May 1, 2012 -- The Centers for Disease Control and Prevention (CDC) has published a new MMR vaccine information statement (VIS). This interim VIS has been updated with minor changes throughout, and this new version will be the basis for a "final" edition, which should be available in several months. As always, it is preferable to begin using the new edition immediately, but since there are no major changes, existing stores of the MMR VIS may be used.
Summary of Changes
- A sentence in Section 2 has been added noting that children younger than 12 months of age who are traveling overseas should get a dose of MMR.
- In Section 3, a note has been added asking the patient to tell their provider if they received another vaccine within the past 4 weeks (to alert the provider of the possibility of administering two live vaccines too close together).
- In Section 4, the statement that minor problems usually occur 7-12 days after the shot was changed to the more accurate 6-14 days, and the box noting the risk of adverse events following MMRV was removed, as it is not relevant for patients receiving MMR.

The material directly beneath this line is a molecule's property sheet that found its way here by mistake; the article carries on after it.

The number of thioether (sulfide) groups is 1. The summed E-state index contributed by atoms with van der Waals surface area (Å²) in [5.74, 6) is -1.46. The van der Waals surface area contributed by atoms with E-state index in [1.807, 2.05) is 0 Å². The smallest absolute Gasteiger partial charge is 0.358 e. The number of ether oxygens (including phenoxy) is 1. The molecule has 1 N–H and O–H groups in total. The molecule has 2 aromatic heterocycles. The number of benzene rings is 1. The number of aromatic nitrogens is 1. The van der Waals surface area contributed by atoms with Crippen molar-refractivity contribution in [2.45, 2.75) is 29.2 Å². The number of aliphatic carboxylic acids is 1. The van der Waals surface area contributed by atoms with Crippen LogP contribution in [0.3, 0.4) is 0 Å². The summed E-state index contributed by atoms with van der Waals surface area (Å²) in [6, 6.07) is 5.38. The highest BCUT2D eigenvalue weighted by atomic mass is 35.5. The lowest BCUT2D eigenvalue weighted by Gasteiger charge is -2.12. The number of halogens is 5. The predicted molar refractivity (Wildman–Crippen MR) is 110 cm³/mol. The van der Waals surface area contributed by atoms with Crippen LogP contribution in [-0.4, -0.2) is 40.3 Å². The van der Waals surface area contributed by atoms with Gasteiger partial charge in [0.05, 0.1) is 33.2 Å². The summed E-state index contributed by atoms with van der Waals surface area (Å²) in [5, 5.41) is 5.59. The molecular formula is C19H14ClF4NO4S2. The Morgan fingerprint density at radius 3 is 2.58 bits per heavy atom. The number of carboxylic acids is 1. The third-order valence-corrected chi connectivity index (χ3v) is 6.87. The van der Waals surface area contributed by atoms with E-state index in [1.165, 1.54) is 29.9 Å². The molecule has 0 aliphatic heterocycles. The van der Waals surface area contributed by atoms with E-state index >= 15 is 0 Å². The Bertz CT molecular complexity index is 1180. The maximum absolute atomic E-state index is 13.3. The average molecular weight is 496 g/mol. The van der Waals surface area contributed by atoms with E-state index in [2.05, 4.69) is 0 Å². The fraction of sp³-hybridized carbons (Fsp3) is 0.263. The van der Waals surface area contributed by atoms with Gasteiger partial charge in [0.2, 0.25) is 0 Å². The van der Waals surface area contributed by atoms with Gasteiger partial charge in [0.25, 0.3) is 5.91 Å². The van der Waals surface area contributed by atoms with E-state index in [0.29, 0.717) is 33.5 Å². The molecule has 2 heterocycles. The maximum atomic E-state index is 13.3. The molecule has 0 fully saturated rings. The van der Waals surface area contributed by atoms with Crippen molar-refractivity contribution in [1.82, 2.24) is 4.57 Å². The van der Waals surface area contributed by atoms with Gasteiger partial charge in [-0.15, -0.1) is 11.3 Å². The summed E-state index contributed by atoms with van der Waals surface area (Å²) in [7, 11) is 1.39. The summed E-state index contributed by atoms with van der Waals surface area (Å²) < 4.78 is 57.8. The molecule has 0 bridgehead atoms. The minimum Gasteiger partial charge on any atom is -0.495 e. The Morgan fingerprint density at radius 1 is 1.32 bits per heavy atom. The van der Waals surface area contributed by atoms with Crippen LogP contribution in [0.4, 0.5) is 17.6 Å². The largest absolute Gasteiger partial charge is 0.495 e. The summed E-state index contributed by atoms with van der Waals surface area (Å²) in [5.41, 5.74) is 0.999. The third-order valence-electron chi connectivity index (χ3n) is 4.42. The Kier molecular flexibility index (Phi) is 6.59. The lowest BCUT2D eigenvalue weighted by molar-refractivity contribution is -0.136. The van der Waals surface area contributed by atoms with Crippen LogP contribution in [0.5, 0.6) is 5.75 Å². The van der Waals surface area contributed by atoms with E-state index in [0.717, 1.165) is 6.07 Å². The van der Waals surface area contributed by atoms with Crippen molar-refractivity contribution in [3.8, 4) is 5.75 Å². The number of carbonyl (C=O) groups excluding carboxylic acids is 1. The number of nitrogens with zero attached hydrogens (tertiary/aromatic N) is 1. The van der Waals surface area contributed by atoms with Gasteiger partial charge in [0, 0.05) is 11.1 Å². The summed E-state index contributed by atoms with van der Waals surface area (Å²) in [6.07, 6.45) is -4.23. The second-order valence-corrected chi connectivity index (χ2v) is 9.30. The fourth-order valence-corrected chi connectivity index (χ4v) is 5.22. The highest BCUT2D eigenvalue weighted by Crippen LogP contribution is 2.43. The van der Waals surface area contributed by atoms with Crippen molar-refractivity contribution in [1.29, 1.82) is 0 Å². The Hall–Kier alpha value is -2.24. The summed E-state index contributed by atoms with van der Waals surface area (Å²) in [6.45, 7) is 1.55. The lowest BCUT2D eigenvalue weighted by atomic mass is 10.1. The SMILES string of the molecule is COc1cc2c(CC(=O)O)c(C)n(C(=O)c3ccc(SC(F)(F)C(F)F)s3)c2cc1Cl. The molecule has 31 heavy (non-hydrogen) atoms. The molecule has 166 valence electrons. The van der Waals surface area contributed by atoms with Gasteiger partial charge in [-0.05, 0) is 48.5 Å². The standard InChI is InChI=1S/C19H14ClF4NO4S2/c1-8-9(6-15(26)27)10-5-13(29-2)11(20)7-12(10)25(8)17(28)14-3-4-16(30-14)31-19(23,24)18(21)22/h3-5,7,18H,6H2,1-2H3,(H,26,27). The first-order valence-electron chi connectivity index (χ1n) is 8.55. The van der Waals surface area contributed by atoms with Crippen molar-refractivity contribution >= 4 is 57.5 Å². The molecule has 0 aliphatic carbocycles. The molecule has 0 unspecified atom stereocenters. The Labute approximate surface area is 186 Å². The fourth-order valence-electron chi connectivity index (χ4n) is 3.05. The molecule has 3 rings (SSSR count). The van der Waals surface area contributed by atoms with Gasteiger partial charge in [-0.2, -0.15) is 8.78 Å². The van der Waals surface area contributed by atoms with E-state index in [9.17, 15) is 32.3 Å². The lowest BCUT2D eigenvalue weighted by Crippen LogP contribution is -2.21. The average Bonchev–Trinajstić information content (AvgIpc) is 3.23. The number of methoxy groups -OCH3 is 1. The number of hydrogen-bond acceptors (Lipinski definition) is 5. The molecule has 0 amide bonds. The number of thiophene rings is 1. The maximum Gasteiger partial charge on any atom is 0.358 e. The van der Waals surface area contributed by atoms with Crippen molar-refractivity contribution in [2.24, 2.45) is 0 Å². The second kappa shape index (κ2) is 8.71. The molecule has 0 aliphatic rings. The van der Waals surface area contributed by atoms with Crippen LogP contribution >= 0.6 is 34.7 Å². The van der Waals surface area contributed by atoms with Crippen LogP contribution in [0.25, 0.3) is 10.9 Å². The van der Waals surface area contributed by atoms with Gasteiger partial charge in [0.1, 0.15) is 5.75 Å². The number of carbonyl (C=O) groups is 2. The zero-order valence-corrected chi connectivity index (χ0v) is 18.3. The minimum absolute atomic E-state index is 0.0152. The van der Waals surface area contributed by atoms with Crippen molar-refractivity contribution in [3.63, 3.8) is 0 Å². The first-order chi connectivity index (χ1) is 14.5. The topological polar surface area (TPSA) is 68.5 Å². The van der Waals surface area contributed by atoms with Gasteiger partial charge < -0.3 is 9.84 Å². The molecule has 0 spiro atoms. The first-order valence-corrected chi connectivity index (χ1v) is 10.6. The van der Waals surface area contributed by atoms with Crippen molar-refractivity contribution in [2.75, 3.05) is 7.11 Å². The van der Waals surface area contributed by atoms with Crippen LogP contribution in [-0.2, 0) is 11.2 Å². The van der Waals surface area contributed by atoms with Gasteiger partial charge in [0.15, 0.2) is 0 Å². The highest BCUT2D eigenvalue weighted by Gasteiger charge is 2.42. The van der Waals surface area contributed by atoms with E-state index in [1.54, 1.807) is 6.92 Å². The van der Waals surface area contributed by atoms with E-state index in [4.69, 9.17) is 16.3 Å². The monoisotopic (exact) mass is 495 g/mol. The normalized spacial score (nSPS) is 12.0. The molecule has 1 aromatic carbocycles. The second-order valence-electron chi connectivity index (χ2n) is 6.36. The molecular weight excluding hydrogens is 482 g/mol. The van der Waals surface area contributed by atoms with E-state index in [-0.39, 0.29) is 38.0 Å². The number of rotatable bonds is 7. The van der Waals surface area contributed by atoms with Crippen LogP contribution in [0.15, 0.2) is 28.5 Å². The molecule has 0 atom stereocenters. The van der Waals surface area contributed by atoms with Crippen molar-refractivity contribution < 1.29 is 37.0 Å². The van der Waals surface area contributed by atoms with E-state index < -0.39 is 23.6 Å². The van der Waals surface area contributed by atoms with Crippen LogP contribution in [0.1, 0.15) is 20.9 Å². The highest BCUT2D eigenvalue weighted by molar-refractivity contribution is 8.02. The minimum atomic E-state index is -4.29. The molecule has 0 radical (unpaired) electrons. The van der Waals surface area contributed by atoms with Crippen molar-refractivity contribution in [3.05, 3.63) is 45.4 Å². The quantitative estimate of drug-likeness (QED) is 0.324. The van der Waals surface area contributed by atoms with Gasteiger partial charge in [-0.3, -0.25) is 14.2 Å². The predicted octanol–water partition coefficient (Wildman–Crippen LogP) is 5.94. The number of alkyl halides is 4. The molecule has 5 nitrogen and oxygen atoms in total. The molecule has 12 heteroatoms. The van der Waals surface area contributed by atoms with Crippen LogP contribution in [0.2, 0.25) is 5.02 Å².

This is the first VIS to feature a 2D barcode (located on the back near the edition date). Barcodes will be added to existing and updated VISs. They will be located on the back of the VIS near the edition date, in a box labeled "Office Use Only." These barcodes will allow providers with the necessary hardware and software to scan the VIS name and edition date into patients' electronic medical records. Use of these barcodes is not required; it is simply an alternative to entering the information manually. For more information, visit the CDC's VIS barcode webpage.
VIS are information sheets produced by the CDC that explain to vaccine recipients, their parents, or their legal representatives both the benefits and risks of a vaccine. Federal law requires that VIS be handed out when (before each dose) certain vaccinations are given.